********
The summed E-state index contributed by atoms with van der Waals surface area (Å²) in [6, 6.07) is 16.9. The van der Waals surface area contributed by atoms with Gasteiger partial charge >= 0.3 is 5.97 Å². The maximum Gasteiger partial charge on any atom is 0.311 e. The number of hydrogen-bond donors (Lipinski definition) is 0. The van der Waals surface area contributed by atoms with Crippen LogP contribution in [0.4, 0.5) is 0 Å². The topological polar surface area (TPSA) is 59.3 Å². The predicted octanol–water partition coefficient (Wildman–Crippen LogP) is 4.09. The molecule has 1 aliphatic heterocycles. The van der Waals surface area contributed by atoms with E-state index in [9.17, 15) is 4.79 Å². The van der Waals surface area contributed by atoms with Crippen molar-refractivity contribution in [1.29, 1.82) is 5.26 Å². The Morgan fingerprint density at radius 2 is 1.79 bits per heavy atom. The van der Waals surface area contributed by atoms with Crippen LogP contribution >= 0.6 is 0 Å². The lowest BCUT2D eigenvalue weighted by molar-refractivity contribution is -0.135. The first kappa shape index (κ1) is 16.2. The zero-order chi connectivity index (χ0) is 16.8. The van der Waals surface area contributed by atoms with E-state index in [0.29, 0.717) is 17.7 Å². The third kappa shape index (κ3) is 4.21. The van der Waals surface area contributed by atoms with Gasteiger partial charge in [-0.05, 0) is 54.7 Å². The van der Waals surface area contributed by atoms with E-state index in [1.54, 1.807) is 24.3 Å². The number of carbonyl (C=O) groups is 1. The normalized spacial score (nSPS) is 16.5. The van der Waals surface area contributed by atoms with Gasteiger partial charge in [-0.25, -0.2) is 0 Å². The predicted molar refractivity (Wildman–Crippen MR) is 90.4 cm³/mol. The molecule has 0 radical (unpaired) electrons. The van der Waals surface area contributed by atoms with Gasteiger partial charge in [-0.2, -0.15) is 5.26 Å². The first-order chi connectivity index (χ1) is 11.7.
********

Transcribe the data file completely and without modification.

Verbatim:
The summed E-state index contributed by atoms with van der Waals surface area (Å²) in [6, 6.07) is 16.9. The van der Waals surface area contributed by atoms with Gasteiger partial charge >= 0.3 is 5.97 Å². The maximum Gasteiger partial charge on any atom is 0.311 e. The number of hydrogen-bond donors (Lipinski definition) is 0. The van der Waals surface area contributed by atoms with Crippen LogP contribution in [0.4, 0.5) is 0 Å². The topological polar surface area (TPSA) is 59.3 Å². The predicted octanol–water partition coefficient (Wildman–Crippen LogP) is 4.09. The molecule has 1 aliphatic heterocycles. The van der Waals surface area contributed by atoms with E-state index in [9.17, 15) is 4.79 Å². The van der Waals surface area contributed by atoms with Crippen molar-refractivity contribution in [1.29, 1.82) is 5.26 Å². The Morgan fingerprint density at radius 2 is 1.79 bits per heavy atom. The van der Waals surface area contributed by atoms with Crippen LogP contribution >= 0.6 is 0 Å². The lowest BCUT2D eigenvalue weighted by molar-refractivity contribution is -0.135. The first kappa shape index (κ1) is 16.2. The zero-order chi connectivity index (χ0) is 16.8. The van der Waals surface area contributed by atoms with E-state index in [0.29, 0.717) is 17.7 Å². The third kappa shape index (κ3) is 4.21. The van der Waals surface area contributed by atoms with Gasteiger partial charge in [-0.05, 0) is 54.7 Å². The van der Waals surface area contributed by atoms with E-state index in [1.54, 1.807) is 24.3 Å². The number of carbonyl (C=O) groups is 1. The normalized spacial score (nSPS) is 16.5. The van der Waals surface area contributed by atoms with Gasteiger partial charge in [-0.25, -0.2) is 0 Å². The predicted molar refractivity (Wildman–Crippen MR) is 90.4 cm³/mol. The molecule has 0 radical (unpaired) electrons. The van der Waals surface area contributed by atoms with Gasteiger partial charge in [-0.2, -0.15) is 5.26 Å². The first-order chi connectivity index (χ1) is 11.7.